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The Warsaw Voice » Special Sections » September 2, 2011
Polska...tastes good!
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Safe Vegetables
September 2, 2011   
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Polish vegetables and fruit are safe and tasty—that’s the slogan of a public awareness and educational campaign called BezpieczneWarzywa.pl, launched in July by the Ministry of Agriculture and Rural Development. The campaign’s goal is to restore trust in Polish vegetables and fruit after an epidemic in Germany caused by the Escherichia coli bacteria.

After the first cases of infection by verotoxic E. coli were revealed, panic led to the collapse of the market for certain vegetables throughout Europe. Initially, cucumbers were considered the source of epidemic, and their producers suffered the most. Lettuce and tomatoes were also suspected, which hit their sales. Preliminary estimations indicate that losses related to the epidemic may reach 500 million euros. One consolation is that the European Union offered compensation to the producers of lettuce, tomatoes, cucumbers, endive, peppers and zucchini who can document their losses.

The epidemic produced bad PR for vegetables and fruit all over Europe, including Poland, even though no cases of infection due to consumption of Polish products were recorded. In Poland, isolated cases of illness have been documented, as a result of infections “imported” from Germany. Two secondary infections in households were recorded: a child who came into contact with a sick person returning from Germany, and a babysitter taking care of his brother.

Due to information received by the Main Inspectorate of Agricultural and Food Quality and to numerous press reports on the bacteria present in vegetables, the Chief Inspector decided to carry out special tests to check the commercial quality of fresh vegetables. In the first week of June, Provincial Agricultural and Food Quality Inspectorates checked vegetables throughout Poland, examining whether they carried labels marking their country of origin and whether the batches were traceable on the basis of attached documents. The inspectors visited 61 points of sale, such as hypermarkets, wholesalers, distributions centers, retail shops and bazaars, examining mainly tomatoes, lettuce, cucumbers, peppers and other kinds of fresh vegetables and fruit. Incorrect labeling was detected in just 6 percent of all controlled batches.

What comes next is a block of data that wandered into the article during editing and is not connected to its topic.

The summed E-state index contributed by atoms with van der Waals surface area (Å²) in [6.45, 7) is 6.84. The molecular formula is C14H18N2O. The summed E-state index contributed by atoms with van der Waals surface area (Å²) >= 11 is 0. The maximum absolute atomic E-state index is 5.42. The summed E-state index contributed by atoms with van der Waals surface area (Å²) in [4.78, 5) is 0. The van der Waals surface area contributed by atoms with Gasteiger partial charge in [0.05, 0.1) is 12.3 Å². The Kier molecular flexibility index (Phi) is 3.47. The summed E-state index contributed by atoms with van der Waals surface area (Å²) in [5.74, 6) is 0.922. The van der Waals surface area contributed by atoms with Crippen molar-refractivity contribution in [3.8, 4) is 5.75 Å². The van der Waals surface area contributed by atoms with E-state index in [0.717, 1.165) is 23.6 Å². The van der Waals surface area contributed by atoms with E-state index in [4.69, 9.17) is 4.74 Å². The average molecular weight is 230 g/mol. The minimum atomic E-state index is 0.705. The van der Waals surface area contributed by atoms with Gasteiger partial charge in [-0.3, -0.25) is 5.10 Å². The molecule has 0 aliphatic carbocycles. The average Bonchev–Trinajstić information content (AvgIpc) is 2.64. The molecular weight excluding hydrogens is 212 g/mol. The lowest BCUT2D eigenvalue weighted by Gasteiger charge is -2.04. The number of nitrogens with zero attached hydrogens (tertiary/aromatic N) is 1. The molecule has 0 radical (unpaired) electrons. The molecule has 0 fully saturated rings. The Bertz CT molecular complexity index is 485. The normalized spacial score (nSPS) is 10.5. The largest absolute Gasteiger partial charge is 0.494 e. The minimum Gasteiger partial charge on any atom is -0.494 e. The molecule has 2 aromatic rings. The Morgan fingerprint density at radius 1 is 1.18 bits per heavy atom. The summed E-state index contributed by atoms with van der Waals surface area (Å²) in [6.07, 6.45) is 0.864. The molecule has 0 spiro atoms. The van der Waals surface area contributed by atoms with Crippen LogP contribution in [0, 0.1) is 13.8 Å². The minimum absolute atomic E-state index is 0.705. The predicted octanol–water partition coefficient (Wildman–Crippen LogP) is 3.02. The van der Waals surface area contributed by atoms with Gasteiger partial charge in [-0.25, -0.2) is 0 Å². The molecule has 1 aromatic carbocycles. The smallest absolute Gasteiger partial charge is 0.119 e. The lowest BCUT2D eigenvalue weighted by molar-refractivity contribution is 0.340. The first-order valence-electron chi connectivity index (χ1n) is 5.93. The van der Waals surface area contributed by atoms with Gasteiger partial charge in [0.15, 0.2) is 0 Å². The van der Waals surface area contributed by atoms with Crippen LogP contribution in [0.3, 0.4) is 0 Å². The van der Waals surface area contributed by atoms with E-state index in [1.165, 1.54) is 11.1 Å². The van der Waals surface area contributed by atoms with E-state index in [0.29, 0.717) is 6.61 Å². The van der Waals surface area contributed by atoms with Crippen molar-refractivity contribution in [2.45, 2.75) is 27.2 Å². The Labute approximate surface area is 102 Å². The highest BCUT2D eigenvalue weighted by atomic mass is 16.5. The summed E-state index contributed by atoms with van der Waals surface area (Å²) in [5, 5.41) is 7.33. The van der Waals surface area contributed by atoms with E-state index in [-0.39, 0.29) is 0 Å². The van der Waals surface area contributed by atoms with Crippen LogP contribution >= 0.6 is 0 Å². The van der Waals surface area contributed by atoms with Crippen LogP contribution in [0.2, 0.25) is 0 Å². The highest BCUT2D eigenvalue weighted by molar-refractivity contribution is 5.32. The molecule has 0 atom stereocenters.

The BezpieczneWarzywa.pl campaign aims to rebuild trust in Polish vegetables and fruit. “I’d like to stress that Polish vegetables are not only tasty and healthy, but, above all, safe,” said Agriculture Minister Marek Sawicki. “In the face of the recent crisis caused by the E. coli epidemic, we carried out thousands of tests and recorded no infections with the abovementioned bacteria. This proved Polish fruit and vegetables are safe. They pose no threat to consumers. On the contrary: their consumption has a positive effect on health. We all know that vegetables are a very important part of the human diet, and BezpieczneWarzywa.pl campaign aims to restore trust in consumption and stimulate demand for fresh vegetables and fruit.”

In 2010 the average Pole consumed slightly over 41 kg of fruit and fruit products. In comparison to 2002, when the figure was 49 kg, this was a drop of nearly 8 kg. Consumption of vegetables and related products experienced a similar decline—from over 64 kg in 2002 to 59 kg in 2010.

Poles eat less fruit and vegetables than other European Union residents. In terms of consumption of fresh and processed fruit, Poland is second to last in the EU. Poles are most keen on apples (15 percent) and exotic fruit (12.5 percent), including citrus fruit and bananas. As for consumption of fresh and processed vegetables, Poland is in 10th place, behind Greece, Malta and Romania. Polish consumers favor tomatoes (9 percent, cucumbers (7.5 percent), cabbage (7 percent), and carrots (6 percent).

The campaign includes the website www.bezpiecznewarzywa.pl offering information on the safety and commercial quality of vegetables and fruit, instructions on handling and consumption of fresh products, and up-to-date information on the safety and quality of vegetables and fruit.

The campaign also involves an initiative called “Time for the tomato: the irresistible taste of Polish vegetables and fruit,” launched July 22 in Warsaw in front of the Central Agricultural Library, when 1,000 red balloons symbolizing tomatoes were released into the air.

The campaign, financed by the Fund for the Promotion of Fruit and Vegetables, was launched by the Polish Federation of Agricultural Producers, with the support of the Ministry of Agriculture and Rural Development, the Agricultural and Food Quality Inspection and the State Plant Health and Seed Inspection Service.
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